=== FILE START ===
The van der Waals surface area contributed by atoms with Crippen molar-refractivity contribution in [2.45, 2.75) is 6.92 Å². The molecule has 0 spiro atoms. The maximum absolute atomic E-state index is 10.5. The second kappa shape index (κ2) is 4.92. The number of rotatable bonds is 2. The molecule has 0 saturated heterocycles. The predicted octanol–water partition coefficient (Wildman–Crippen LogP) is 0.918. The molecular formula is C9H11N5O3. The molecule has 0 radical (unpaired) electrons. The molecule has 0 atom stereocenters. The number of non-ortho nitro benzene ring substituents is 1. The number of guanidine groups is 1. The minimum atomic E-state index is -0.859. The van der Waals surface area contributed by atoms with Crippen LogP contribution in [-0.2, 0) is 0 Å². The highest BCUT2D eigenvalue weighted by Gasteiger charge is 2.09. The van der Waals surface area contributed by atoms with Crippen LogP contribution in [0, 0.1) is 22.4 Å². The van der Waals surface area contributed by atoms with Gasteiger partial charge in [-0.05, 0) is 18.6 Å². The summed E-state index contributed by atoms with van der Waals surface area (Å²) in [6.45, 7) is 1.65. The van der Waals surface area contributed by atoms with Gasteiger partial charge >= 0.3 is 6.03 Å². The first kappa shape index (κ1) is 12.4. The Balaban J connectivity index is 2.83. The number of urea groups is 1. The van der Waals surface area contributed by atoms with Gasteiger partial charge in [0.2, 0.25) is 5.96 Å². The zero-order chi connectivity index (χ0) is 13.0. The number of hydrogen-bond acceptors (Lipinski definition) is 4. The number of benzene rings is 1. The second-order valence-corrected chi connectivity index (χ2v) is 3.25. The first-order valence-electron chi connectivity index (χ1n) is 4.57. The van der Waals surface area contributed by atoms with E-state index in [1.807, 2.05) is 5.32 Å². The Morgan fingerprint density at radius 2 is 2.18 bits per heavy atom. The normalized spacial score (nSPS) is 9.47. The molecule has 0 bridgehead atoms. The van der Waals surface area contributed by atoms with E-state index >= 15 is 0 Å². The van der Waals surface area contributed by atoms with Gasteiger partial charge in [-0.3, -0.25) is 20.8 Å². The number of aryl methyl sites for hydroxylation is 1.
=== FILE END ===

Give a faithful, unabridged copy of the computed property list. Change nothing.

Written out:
The van der Waals surface area contributed by atoms with Crippen molar-refractivity contribution in [2.45, 2.75) is 6.92 Å². The molecule has 0 spiro atoms. The maximum absolute atomic E-state index is 10.5. The second kappa shape index (κ2) is 4.92. The number of rotatable bonds is 2. The molecule has 0 saturated heterocycles. The predicted octanol–water partition coefficient (Wildman–Crippen LogP) is 0.918. The molecular formula is C9H11N5O3. The molecule has 0 radical (unpaired) electrons. The molecule has 0 atom stereocenters. The number of non-ortho nitro benzene ring substituents is 1. The number of guanidine groups is 1. The minimum atomic E-state index is -0.859. The van der Waals surface area contributed by atoms with Crippen LogP contribution in [-0.2, 0) is 0 Å². The highest BCUT2D eigenvalue weighted by Gasteiger charge is 2.09. The van der Waals surface area contributed by atoms with Crippen LogP contribution in [0, 0.1) is 22.4 Å². The van der Waals surface area contributed by atoms with Gasteiger partial charge in [-0.05, 0) is 18.6 Å². The summed E-state index contributed by atoms with van der Waals surface area (Å²) in [6.45, 7) is 1.65. The van der Waals surface area contributed by atoms with Gasteiger partial charge >= 0.3 is 6.03 Å². The first kappa shape index (κ1) is 12.4. The Balaban J connectivity index is 2.83. The number of urea groups is 1. The van der Waals surface area contributed by atoms with Gasteiger partial charge in [0.2, 0.25) is 5.96 Å². The zero-order chi connectivity index (χ0) is 13.0. The number of hydrogen-bond acceptors (Lipinski definition) is 4. The number of benzene rings is 1. The second-order valence-corrected chi connectivity index (χ2v) is 3.25. The first-order valence-electron chi connectivity index (χ1n) is 4.57. The van der Waals surface area contributed by atoms with E-state index in [1.807, 2.05) is 5.32 Å². The Morgan fingerprint density at radius 2 is 2.18 bits per heavy atom. The normalized spacial score (nSPS) is 9.47. The molecule has 0 bridgehead atoms. The van der Waals surface area contributed by atoms with E-state index >= 15 is 0 Å². The van der Waals surface area contributed by atoms with Gasteiger partial charge in [-0.3, -0.25) is 20.8 Å². The number of aryl methyl sites for hydroxylation is 1.